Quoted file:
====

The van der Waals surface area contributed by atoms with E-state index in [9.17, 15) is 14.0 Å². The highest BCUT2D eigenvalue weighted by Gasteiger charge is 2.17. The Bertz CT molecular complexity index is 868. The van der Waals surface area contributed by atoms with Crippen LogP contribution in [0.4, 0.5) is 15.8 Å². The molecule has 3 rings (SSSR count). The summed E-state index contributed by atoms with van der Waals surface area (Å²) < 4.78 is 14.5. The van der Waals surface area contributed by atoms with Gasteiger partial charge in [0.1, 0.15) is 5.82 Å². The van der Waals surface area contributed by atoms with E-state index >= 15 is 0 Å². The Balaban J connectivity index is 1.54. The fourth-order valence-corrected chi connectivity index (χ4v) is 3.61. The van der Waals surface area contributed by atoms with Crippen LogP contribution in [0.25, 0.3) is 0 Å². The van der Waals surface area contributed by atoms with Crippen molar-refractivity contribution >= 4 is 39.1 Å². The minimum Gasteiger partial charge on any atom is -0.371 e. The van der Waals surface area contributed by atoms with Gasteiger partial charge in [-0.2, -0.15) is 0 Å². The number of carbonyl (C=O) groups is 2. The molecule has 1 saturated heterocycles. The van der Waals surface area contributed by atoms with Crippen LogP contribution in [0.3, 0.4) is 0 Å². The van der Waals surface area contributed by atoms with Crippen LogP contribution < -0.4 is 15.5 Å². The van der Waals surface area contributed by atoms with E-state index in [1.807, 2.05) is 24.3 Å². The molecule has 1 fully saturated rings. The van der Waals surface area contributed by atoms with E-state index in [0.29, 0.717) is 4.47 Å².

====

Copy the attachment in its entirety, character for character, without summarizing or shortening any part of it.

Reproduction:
The van der Waals surface area contributed by atoms with E-state index in [9.17, 15) is 14.0 Å². The highest BCUT2D eigenvalue weighted by Gasteiger charge is 2.17. The Bertz CT molecular complexity index is 868. The van der Waals surface area contributed by atoms with Crippen LogP contribution in [0.4, 0.5) is 15.8 Å². The molecule has 3 rings (SSSR count). The summed E-state index contributed by atoms with van der Waals surface area (Å²) < 4.78 is 14.5. The van der Waals surface area contributed by atoms with Gasteiger partial charge in [0.1, 0.15) is 5.82 Å². The van der Waals surface area contributed by atoms with E-state index >= 15 is 0 Å². The Balaban J connectivity index is 1.54. The fourth-order valence-corrected chi connectivity index (χ4v) is 3.61. The van der Waals surface area contributed by atoms with Crippen LogP contribution in [0.25, 0.3) is 0 Å². The van der Waals surface area contributed by atoms with Crippen molar-refractivity contribution >= 4 is 39.1 Å². The minimum Gasteiger partial charge on any atom is -0.371 e. The van der Waals surface area contributed by atoms with Gasteiger partial charge in [-0.2, -0.15) is 0 Å². The number of carbonyl (C=O) groups is 2. The molecule has 1 saturated heterocycles. The van der Waals surface area contributed by atoms with Crippen LogP contribution in [0.3, 0.4) is 0 Å². The van der Waals surface area contributed by atoms with Crippen LogP contribution < -0.4 is 15.5 Å². The van der Waals surface area contributed by atoms with E-state index in [1.807, 2.05) is 24.3 Å². The molecule has 1 fully saturated rings. The van der Waals surface area contributed by atoms with E-state index in [0.29, 0.717) is 4.47 Å².